Ellen Foster

by Kaye Gibbons

Hardcover, 1988

Status

Available

Genres

Publication

Jonathan Cape (1988), Edition: First Edition

Description

Having suffered abuse and misfortune for much of her life, a young child searches for a better life and finally gets a break in the home of a loving woman with several foster children.

User reviews

LibraryThing member Whisper1
If you are looking for a book to take your breath away, this is the one.

If you are looking for an exceptionally well-written novel wherein each phrase, each sentence, each paragraph contains poetic beauty, then this is the one.

If you are looking for a book that resonates deep within your soul, leaving you laughing, crying and simply not wanting it to end, then this is the book to read.

And, I'll go out on a huge limb to say that if you choose to read only one of my recommendations this year, please let this be the one!

Oh, my, this book is so incredibly powerful that I don't know enough superlative adjectives to describe it.

In my opinion, the 1987 debut of Gibbons is analogous to the beauty, poetry, and charm of Harper Lee's one and only Pulitzer Prize winning book To Kill a Mockingbird.

While the difficult topics of neglect, abuse, abandonment, poverty, the definition of values, and the searing problem of abiding inherited prejudice would be dark, dramatically depressing topics, in the hands of a skilled author, the reader is left with hope, with a love of the character and with the sure conviction that as humans, we are quite capable of overcoming terrible adversity.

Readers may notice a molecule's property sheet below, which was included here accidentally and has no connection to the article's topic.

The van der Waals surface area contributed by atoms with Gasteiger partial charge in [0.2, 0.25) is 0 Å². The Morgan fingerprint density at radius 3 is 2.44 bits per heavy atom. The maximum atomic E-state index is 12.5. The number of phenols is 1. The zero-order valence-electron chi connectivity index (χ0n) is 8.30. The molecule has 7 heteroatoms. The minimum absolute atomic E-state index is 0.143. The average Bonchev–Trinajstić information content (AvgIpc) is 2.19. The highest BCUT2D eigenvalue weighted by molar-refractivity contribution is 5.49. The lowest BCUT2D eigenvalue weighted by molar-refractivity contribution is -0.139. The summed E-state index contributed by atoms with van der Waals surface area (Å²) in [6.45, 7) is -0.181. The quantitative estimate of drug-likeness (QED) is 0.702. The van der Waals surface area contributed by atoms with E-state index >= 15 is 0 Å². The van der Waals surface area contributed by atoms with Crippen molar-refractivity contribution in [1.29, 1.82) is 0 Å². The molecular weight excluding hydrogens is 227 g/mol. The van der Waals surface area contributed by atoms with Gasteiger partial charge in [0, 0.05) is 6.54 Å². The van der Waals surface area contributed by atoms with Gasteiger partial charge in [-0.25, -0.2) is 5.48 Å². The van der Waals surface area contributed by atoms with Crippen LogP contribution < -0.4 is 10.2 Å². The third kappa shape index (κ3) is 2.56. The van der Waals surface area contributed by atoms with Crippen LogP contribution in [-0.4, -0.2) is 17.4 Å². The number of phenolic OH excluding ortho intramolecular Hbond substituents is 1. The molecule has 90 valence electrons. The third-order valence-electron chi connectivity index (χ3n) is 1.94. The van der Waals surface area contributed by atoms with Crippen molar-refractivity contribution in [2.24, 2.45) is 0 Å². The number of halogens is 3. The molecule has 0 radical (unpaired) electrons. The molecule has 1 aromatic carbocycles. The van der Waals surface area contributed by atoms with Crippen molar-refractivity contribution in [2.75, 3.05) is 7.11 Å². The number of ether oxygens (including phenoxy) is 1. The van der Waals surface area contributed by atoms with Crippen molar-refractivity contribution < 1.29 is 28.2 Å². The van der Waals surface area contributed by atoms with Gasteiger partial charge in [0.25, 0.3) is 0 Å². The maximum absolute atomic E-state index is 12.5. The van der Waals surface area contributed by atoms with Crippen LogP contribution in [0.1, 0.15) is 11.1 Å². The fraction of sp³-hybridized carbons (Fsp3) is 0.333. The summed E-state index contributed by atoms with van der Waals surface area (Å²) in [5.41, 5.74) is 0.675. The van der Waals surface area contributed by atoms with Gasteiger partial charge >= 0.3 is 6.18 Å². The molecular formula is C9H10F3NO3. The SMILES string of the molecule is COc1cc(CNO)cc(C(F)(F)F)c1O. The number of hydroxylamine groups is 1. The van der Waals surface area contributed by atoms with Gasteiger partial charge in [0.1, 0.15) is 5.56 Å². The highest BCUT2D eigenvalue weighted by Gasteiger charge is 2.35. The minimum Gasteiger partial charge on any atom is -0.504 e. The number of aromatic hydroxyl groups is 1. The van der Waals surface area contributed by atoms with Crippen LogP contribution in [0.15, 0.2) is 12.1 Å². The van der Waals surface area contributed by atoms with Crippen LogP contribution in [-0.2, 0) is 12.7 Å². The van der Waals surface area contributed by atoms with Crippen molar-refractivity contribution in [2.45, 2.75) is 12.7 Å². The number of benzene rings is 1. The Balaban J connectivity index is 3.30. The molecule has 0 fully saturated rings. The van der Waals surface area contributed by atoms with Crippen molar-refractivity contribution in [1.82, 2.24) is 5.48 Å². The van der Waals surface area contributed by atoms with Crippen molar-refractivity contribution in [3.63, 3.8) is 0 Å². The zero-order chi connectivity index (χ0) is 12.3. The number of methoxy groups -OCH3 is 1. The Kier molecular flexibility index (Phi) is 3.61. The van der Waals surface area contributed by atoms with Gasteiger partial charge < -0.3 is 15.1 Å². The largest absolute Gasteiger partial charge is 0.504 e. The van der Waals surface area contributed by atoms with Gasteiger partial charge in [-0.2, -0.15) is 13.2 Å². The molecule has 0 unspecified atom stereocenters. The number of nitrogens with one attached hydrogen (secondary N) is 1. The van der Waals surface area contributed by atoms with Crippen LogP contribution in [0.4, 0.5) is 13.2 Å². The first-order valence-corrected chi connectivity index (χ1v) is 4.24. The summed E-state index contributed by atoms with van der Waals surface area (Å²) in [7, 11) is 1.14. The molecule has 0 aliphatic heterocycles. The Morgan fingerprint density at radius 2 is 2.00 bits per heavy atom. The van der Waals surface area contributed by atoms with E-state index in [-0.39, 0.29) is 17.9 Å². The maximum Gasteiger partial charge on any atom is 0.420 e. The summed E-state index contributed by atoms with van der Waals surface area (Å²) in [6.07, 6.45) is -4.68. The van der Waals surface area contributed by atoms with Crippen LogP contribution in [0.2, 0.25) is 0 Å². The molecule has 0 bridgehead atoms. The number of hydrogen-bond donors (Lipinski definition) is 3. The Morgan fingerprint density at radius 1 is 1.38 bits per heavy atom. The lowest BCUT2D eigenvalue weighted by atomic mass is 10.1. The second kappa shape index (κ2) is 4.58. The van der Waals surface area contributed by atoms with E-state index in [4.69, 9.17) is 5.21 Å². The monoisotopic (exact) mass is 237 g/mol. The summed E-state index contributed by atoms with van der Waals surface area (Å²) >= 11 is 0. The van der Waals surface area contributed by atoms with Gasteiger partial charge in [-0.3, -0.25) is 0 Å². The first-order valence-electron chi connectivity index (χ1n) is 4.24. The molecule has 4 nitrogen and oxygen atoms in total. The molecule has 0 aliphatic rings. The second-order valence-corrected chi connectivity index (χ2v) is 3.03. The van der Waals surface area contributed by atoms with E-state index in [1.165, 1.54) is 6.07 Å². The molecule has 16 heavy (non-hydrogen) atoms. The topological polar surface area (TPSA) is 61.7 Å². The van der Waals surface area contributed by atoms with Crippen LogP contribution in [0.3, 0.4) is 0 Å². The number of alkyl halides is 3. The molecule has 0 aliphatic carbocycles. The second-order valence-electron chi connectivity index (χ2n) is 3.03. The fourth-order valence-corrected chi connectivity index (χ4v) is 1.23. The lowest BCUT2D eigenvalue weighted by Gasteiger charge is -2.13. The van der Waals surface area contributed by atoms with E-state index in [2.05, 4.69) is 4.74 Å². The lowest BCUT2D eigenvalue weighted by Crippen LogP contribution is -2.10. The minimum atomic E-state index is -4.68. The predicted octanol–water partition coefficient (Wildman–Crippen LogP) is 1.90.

Immediately upon reading the first sentence "When I was young, I would think of ways to kill my daddy.", the reader is hooked. Then, the author brilliantly follows through by telling the story of spunky, precocious, wise beyond her years, ten-year old Ellen Foster.

We follow Ellen through the suicide of her mother, the beatings and emotional abuse of her father, the relatives who did not want her and the trials of moving from one place to another.

The true beauty of the story is that of hope, courage and wisdom.

Ellen has one true friend, a lonely "colored" girl called Starletta. It is through this relationship that Gibbons weaves the negative power of prejudice, and the positive ability to overcome what was taught vs what is true.

Read this book and weep, and cry and laugh and smile and come away knowing you will be haunted by the beauty for a long, long time.
… (more)
LibraryThing member -Cee-
To be immersed in the naiveté and honesty of a child’s thinking in this book is refreshing, sad and often very funny. Ellen Foster, a 10 year old and perceptive beyond her years, narrates her experiences of life and death which are close to unbearable at times in a truly dysfunctional family.

Ellen, a strong character, is able to reason through what she does not understand in the adult world (e.g.,abuse, death, control, racism, rules, poverty) and many times sets a course of action to eventually save herself from a shallow and mean existence.